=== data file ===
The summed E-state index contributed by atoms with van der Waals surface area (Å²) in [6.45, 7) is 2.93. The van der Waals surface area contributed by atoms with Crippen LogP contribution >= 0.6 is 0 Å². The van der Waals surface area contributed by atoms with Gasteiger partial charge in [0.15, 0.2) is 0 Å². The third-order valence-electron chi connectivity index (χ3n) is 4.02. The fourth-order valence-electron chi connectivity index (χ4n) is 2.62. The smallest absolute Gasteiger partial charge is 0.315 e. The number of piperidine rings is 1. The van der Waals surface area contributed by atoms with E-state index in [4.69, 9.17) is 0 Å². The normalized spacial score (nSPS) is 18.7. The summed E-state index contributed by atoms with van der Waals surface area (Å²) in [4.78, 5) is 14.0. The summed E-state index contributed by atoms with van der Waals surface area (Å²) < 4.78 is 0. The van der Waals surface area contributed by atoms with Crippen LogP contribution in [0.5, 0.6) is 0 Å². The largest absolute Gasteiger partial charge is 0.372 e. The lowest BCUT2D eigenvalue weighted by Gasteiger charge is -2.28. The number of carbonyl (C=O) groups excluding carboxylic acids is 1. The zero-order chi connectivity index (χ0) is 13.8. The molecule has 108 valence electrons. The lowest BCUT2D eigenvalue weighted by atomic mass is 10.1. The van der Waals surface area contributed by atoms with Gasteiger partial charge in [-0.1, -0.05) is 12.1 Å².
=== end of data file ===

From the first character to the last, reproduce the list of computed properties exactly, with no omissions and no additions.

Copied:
The summed E-state index contributed by atoms with van der Waals surface area (Å²) in [6.45, 7) is 2.93. The van der Waals surface area contributed by atoms with Crippen LogP contribution >= 0.6 is 0 Å². The van der Waals surface area contributed by atoms with Gasteiger partial charge in [0.15, 0.2) is 0 Å². The third-order valence-electron chi connectivity index (χ3n) is 4.02. The fourth-order valence-electron chi connectivity index (χ4n) is 2.62. The smallest absolute Gasteiger partial charge is 0.315 e. The number of piperidine rings is 1. The van der Waals surface area contributed by atoms with E-state index in [4.69, 9.17) is 0 Å². The normalized spacial score (nSPS) is 18.7. The summed E-state index contributed by atoms with van der Waals surface area (Å²) in [4.78, 5) is 14.0. The summed E-state index contributed by atoms with van der Waals surface area (Å²) < 4.78 is 0. The van der Waals surface area contributed by atoms with Crippen LogP contribution in [0.5, 0.6) is 0 Å². The largest absolute Gasteiger partial charge is 0.372 e. The lowest BCUT2D eigenvalue weighted by Gasteiger charge is -2.28. The number of carbonyl (C=O) groups excluding carboxylic acids is 1. The zero-order chi connectivity index (χ0) is 13.8. The molecule has 108 valence electrons. The lowest BCUT2D eigenvalue weighted by atomic mass is 10.1. The van der Waals surface area contributed by atoms with Gasteiger partial charge in [-0.1, -0.05) is 12.1 Å².